A measurement point of a CLP profile positioned at the midpoint of an ith zone is referred to as the position-specific measurement point of that zone, and is represented as PC(i). The number of measurement points included in one zone is determined from the mechanical width of the hot-air heater and the spacing between the measurement points of paper thickness, and is represented as AP. By way of simplifying later discussion, AP is defined as an odd number. If any calculated value of AP happens to be even, 1 is added to the value to make it odd.

The zone-specific CLP profile of a zone i is defined as ZP(i), and expressed as equation 2 below.

where

i=1, . . . , N

PC(i)=Position-specific measurement point of ith zone

CLP profile control refers to the type of control wherein a hot-air heater is controlled so that the CLP profile ZP(i) of each zone is flattened as much as possible.

Next, CLP profile control will be explained with reference to FIG. **3**. The input to a controller **71** is a paper thickness deviation variable E(s), where a manipulated variable W(s) is calculated and output. The manipulated variable W(s) is input through a hold unit **72** to a process **73**. The output of the process **73** is paper thickness C(s), which is fed back to the controller **71**. G(s), H(s) and P(s) denote the transfer functions of the controller **71**, hold unit **72** and process **73**, respectively.

The transfer function P(s) of the process **73** can be approximated using a combination of a dead time and a first-order delay. Process measurement carried out in a certain paper machine using a step response method results in the dead time=5 min, time constant=8 min, and process gain=0.1 μm/%.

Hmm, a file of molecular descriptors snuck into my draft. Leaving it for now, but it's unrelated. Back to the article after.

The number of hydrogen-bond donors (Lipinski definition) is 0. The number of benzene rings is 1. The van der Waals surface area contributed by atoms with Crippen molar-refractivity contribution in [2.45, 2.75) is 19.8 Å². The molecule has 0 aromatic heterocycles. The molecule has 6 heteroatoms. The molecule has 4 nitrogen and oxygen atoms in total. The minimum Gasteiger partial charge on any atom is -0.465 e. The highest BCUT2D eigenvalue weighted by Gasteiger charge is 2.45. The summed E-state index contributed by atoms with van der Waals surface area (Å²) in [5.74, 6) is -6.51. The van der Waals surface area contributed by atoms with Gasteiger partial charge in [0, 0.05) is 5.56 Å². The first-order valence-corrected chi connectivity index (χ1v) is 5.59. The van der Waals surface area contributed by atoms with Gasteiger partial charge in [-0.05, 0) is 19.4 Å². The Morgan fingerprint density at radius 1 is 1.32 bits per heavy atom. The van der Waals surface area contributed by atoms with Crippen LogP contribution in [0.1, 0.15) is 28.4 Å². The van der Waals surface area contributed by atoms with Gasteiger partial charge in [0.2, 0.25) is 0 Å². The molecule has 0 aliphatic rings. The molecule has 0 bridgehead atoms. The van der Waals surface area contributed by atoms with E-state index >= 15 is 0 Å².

In order to carry out such control as described above, a sampling PI control method has been used conventionally. More specifically, it has been the common practice of such control to calculate a change in the controlled/manipulated variable ΔW_{n}(i) using equation 3 below.

where

ΔW_{n}(i)=Change in the manipulated variable of ith zone (%)

ΔE_{n}(i)=E_{n}(i)−E_{n−1}(i)

E_{n}(i)=Zone-specific CLP profile of ith zone

E_{n−1}(i)=Zone-specific CLP profile of ith zone measured one control period earlier

TC=Control period, i.e., time required for a one-way travel of scan (sec)

PB=Proportional band (%)

TI=Integral time (sec)

FIG. 4 shows the result of simulating the response of the process to a steplike disturbance, using the Chien-Hrones-Reswick method which is a typical method for determining a PI gain from a step response. The horizontal axis represents time in units of a control period (number of scans). Note that in this simulation, we defined the dead time L as 300 sec, time constant T as 480 sec, proportional band as 167×L/T, and integral time TI as T. This combination of settings minimizes the response to 20% overshoot. In FIG. 4, a numeral **81** indicates a control deviation variable and a numeral **82** denotes a change in the manipulated variable. As is evident from the figure, the process requires as many as 25 scans (750 sec) for 80% response and as many as 45 scans (1350 sec) for 90% response. This means that the process has extremely poor response.